How will climate change affect King Penguins?

king penguins

How will climate change affect King Penguins?

by Nataly H. Aranzamendi

Recent changes in climate are impacting a variety of species worldwide, and penguins are certainly not immune. King Penguins in particular are extremely sensitive to these changes in their environment.

The King Penguin is considered an indicator species for climate change. With many of their major colonies declining in numbers in recent years, scientists have turned their attention to the causes and consequences of climate change on this species, and the potential actions that could save it from extinction.

Basic information about King Penguins

The King Penguin is an apex predator living in the sub-Antarctic region. King Penguins exclusively breed in year-round ice-free islands scattered throughout the Southern Ocean. To eat, they follow fish stocks around the Antarctic Polar Front, a boundary between colder, saltier water closer to Antarctica and the warmer less salty water of the South Atlantic Ocean.

King Penguins are central place foragers which means that they travel from their nesting sites to a distant foraging location, rather than just passing through an area exploring or traveling at random. Thus, King Penguins have foraging and breeding grounds distributed in a fragmented landscape.

A recent study1 that monitored the current and ancient conditions of penguin distribution and prey availability has found that the foraging range of King Penguins is displacing southwardly, possibly in response to warming waters. As a result, penguins will have to travel farther to find their prey. This implies that for many populations located in islands in which the foraging range is shifting, there will be decreasing numbers in the future. For example, the Crozet Island population, one of the largest colonies of King Penguins, is already showing declines since the past decade.

When environmental factors change suddenly, species can adjust to these changes using behavioral plasticity (i.e. changing behaviors) or by rapidly evolving. For example, penguins could change behavior and colonize new islands (i.e. disperse) and/or could start traveling farther distances.

What does that changing climate mean for King Penguins?

However, scientists have found that penguins traveling further are putting their energetic balance at risk, eventually having lower reproductive success. If that balance is altered in several hundreds of individuals at a colony, it will be disastrous.

In order to predict what will happen with King Penguins in the upcoming decades, scientists had to first reconstruct a palaeohabitat of the species’ demography, based on old climatic records and genome information. This allowed them to understand the primary causes of population changes.

They found out that massive changes in the ocean’s primary productivity caused large population changes in the past for penguins. Therefore, prey availability would be the most important limiting factor for the King Penguin’s distribution in the future.

If the worst scenario of climate change occurs, many big colonies will witness dramatic declines in numbers, because the distance to their foraging grounds will increase considerably. Most of the colonies negatively impacted are located in the northern range of the species’ distribution. The colonies at the South of the Antarctic Front will probably be the best refugia for King penguins, places such as South Georgia Island. Potentially, there will also be new colonies that could be recolonized.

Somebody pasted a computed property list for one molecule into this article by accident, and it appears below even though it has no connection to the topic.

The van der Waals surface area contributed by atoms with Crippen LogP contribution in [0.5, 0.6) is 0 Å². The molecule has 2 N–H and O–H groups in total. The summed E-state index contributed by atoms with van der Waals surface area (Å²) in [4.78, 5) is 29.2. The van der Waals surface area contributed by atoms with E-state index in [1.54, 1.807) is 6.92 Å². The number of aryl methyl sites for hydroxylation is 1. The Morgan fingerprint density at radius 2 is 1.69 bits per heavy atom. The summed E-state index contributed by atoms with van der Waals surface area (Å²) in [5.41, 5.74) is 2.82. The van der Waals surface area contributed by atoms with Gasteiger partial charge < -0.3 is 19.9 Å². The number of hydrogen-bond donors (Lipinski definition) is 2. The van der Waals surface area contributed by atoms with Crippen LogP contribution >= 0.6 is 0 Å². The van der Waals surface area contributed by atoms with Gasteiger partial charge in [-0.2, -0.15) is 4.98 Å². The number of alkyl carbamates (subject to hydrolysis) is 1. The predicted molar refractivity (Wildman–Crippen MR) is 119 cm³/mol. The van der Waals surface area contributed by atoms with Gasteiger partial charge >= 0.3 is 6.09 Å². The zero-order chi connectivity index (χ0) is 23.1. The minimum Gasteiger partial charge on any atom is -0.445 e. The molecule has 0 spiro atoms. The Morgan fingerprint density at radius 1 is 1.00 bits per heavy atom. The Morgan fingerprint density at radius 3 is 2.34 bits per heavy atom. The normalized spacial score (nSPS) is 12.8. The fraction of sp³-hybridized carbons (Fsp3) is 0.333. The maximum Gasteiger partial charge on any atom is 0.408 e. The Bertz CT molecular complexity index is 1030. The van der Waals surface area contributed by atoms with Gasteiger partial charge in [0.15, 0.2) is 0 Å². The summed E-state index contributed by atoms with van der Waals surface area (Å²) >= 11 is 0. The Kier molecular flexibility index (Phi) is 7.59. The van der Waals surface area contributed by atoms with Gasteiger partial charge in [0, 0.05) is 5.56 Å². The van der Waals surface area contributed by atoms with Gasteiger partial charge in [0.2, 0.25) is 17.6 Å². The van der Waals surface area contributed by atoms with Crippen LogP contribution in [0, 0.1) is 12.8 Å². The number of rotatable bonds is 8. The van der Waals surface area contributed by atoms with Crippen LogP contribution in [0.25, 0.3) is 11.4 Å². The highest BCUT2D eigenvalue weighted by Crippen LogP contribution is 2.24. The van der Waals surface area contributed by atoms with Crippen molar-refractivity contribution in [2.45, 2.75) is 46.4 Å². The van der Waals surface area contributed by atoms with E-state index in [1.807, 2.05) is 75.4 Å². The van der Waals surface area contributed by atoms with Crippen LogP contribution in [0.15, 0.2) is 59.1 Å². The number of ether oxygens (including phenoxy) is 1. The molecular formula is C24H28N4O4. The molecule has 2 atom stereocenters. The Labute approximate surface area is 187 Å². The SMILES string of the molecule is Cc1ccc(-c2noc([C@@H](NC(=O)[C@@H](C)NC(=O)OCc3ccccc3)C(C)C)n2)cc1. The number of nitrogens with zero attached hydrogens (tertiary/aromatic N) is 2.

The low genetic diversity of this species as well as the long time to mature and produce offspring will most likely not allow rapid adaptive evolution in this species. Changes in foraging conditions would be required for penguins to survive. Eventually, the outcome for many individuals could be local extinction or dispersal to new islands (if available).

How does the future look for King Penguins?

The predictions that scientists made for total numbers are dramatic. In the worst scenario, up to 70% of the present breeding pairs of King Penguins could disappear. Moreover, almost 50% of the current world population could lose their habitat, especially those located in the largest and northernmost colonies. Such predictions do not even take into account possible simultaneous changes that could impact penguin prey.

In summary, recent data is providing more and more evidence of our negative impact in the natural world due to climate change. Many species will lose their habitat due to range shifts everywhere, not only King Penguins. It is our responsibility as human beings to work together in this climate crisis and not let our planet drift toward the worst scenario in the upcoming decades. King Penguins will be really thankful.

A King Penguin feeding its chick

Did you know this about King Penguins? What do you think and/or what did you learn by reading this?

Learn more about penguins by reading some of our other blogs:

References:

Cristofari, R., Liu, X., Bonadonna, F., Cherel, Y., Pistorius, P., Le Maho, Y., … & Trucchi, E. (2018). Climate-driven range shifts of the king penguin in a fragmented ecosystem. Nature Climate Change, 8(3), 245.